by Noah Armstrong
Before Robert Pollard formed the seminal lo-fi band Guided by Voices, he was a high school student making imaginary album covers for imaginary bands. The collage style of these mock album covers would eventually manifest itself in much of the album art for Guided by Voices, and a multitude of his solo and side projects.
Pollard regularly visits flea markets and antique shops looking for magazines, posters and text books—anything old that can be taken apart and re-assembled in two-dimensions. His collages combine type and imagery in a way that seem to recall a bygone era that never actually existed. The resulting aesthetic lies somewhere between British Invasion poster art, B movies and the pictures one might find in a decades old photo album. Eschewing digital mediums, each piece is made entirely of glue and paper.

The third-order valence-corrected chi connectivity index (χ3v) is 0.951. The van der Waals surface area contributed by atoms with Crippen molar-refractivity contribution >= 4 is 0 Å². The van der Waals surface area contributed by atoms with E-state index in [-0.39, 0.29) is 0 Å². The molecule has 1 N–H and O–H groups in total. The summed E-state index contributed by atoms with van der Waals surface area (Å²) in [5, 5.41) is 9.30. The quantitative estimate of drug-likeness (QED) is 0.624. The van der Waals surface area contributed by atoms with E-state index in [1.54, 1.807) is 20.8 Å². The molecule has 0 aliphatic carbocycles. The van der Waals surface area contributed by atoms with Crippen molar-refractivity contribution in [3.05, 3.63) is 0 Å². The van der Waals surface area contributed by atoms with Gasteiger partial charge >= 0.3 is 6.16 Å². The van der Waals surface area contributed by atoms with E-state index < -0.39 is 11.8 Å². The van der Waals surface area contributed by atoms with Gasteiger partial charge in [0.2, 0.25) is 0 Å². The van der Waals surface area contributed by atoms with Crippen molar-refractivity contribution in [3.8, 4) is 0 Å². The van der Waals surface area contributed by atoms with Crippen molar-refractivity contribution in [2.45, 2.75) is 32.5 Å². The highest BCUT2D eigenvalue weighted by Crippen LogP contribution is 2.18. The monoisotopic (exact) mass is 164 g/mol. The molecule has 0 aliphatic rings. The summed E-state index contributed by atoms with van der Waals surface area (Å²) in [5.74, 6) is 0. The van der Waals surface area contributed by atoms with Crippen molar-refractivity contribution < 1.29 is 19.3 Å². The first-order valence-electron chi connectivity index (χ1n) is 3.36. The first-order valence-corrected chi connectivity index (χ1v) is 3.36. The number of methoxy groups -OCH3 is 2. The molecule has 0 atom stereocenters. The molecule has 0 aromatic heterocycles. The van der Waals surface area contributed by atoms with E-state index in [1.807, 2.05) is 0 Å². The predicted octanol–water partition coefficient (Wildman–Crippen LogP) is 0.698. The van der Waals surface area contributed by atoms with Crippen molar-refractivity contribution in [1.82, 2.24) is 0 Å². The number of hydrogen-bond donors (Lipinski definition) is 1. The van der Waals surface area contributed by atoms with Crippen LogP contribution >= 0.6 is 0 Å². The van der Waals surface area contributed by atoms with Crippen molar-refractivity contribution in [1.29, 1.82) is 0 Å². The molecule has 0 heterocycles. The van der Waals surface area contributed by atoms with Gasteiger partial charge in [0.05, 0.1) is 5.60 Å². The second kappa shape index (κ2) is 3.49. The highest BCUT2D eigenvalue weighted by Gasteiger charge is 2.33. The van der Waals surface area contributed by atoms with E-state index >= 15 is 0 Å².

Pollard's collages and songwriting share many similarities. Both seem shrouded in an esoteric surrealism, lean heavily on accessible pop aesthetics and are delivered with a sense of honesty and rudimentary production. "They both have to do with re-assembling familiar imagery to create interesting landscapes," he says. "One with sight, the other with sound."
"The Public Hi-Fi Balloon"—an exhibit of Pollard's recent collages—will show at the 45 Space in New York at the end of this month. Set up to look like a fake record store, it will be comprised of imagined LP and seven-inch covers as well as a rack of fake magazine covers. Mr. Pollard will be present for the 27 August 2010 opening and the show runs until 28 August 2010.